By Nicki Bourlioufas
As Pierre Gasly recently celebrated his F1 victory in Monza – the first Frenchman to do so since 1996 – the Champagne cork was popping hard on the podium. But with which Champagne brand was Gasly celebrating?
It was Moët & Chandon, the king among the LVMH’s vast stable, which dominates global Champagne sales and brand awareness.
Tell us here whether you think men who pop a cork (outside of F1) are ‘real’ men . In some nations like Australia, some men refuse to drink bubbly wine in public.
That may be no surprise, but Moet & Chandon only recently returned to F1 as official Champagne supplier, as the relationship with former official supplier Champagne Carbon has been ‘discontinued,’ according to news reports.
Yet Champagne Carbon still features here as F1’s Champagne partner on the sport’s corporate website. World Wine Watch contacted F1 and Champagne Carbon for a comment but has not received an answer yet.
Champagne Carbon was the official Champagne supplier to Formula 1 since the 2017 F1 season and had signed up until 2021. But that’s recently changed, as we saw Gasly on the podium with Moet & Chandon. As per news reports, Champagne Carbon has apparently discontinued supply due to the COVID-19 pandemic.
So what is Champagne Carbon? The new brand is founded by Alexandre Mea, heir of five winegrower generations to the Devavry Family. The maison has used “high-end technologies and traditional methods Carbon champagnes breaks the rules and disrupt the world of Champagne.”
Each of the Champagne Carbon bottles are coated with the same type of carbon fibre used in the manufacture of the Formula 1 cars. Mea has created a bottle “with a strong identity,” and far away from what the maison calls “the conventions and stereotypes of the [Champagne] region”.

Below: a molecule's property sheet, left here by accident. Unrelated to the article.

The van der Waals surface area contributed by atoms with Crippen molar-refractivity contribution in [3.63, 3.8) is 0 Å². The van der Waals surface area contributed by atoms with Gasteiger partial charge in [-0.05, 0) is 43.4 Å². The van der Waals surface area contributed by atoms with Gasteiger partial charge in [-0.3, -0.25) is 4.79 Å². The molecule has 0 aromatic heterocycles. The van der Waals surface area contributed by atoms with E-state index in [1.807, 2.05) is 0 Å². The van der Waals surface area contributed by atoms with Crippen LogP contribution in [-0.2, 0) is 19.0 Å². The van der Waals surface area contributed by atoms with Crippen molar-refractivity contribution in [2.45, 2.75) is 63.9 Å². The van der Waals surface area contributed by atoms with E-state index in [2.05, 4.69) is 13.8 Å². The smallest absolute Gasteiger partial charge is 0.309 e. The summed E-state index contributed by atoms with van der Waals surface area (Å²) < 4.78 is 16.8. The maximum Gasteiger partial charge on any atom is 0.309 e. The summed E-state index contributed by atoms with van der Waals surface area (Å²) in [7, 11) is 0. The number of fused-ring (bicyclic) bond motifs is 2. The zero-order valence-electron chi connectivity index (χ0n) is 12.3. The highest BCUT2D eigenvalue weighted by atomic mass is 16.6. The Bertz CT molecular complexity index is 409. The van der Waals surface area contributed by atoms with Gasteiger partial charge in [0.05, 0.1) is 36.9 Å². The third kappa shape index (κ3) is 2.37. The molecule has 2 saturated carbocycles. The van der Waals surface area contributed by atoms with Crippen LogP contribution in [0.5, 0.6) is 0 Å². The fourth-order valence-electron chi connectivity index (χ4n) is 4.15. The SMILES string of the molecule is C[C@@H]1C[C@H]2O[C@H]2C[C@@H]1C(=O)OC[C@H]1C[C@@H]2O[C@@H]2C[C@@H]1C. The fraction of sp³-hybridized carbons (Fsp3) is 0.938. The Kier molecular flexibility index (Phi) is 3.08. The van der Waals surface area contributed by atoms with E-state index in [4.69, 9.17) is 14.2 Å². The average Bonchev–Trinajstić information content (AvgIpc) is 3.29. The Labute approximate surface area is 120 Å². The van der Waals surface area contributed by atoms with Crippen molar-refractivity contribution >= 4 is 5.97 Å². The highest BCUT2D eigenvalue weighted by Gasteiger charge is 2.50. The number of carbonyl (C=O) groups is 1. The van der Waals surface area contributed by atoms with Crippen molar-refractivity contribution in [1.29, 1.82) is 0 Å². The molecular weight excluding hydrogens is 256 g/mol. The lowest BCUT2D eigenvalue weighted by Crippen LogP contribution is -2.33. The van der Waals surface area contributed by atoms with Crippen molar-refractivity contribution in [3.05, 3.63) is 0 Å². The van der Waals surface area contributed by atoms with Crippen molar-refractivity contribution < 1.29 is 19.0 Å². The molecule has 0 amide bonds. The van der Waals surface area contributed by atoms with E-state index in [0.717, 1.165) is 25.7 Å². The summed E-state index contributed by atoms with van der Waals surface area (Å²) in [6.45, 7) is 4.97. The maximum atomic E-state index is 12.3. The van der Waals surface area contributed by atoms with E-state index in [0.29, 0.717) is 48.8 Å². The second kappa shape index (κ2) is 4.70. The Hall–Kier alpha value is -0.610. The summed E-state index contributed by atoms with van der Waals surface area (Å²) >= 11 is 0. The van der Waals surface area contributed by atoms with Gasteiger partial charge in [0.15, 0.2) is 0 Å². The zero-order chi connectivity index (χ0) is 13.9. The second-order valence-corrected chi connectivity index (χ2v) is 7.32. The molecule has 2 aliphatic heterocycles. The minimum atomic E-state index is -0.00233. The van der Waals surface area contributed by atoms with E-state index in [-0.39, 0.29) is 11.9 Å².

Mea said in 2017 when signing up as F1 official bubbly supplier that the bottle made with carbon well represents “the amazing technology in [F1] sport,” and that Champagne Carbon is “the perfect product for the drivers to celebrate with on a Formula 1 Grand Prix podium.”
But what’s inside?
“An atomic ballet, a body of exceptionally refined bubbles begins its frenetic dance. A persistent, creamy foam welcomes the new arrivals to a fizzing, popping celebration. The pale golden colour announces a transition to a bouquet in a timeless eulogy,” says the company’s website.
“Through the Carbon wrap that covers our bottles, we link and fuse two types of energy: the Carbon on the outside, the carbon dioxide of the Champagne bubbles on the inside.
“In this way we confirm the existence of interactions, with a kind of exchange occurring, and the pure expansion of our wines being nourished by the material adorning our bottles. Continuity between the source and the elements born out of the source, a physical alchemy whereby the effervescence picks up on the DNA and the power line is charged.”
That’s some description. Perhaps some of the finesse is lost in translation from the French to English or the copywriters were a bit too charged up themselves.
But it’s not all hype. Champagne Carbon Brut enjoys a 90/100 Decanter World Wine Award and is blended from 50% Chardonnay, 25% Pinot Noir, 25% Meunier after spending six years on lees. Cellar ageing for a minimum of five years and made with grand crus from some of the most prestigious vineyards in Champagne help create the brand’s prestige.
Champagne Carbon Brut retails in Europe at €220 and Europeans can buy it online here.
But outside of the Continent, you’ll have to rely on those dramatic tasting notes.
As for Gasly, he’ll hopefully get more podiums. One things for sure, whether or not he drinks bubble off the podium, no doubt there isn’t’ a can of RedBull in sight. Congratulations to him!
While it costs, you’re paying for the research and technology behind the brand . Each bottle of Champagne Carbon, available since 2013, comes wrapped in carbon cloth, a process that took Me four years to develop. The process requires a master craftsman a full week for each bottle and 21 highly precise steps to complete.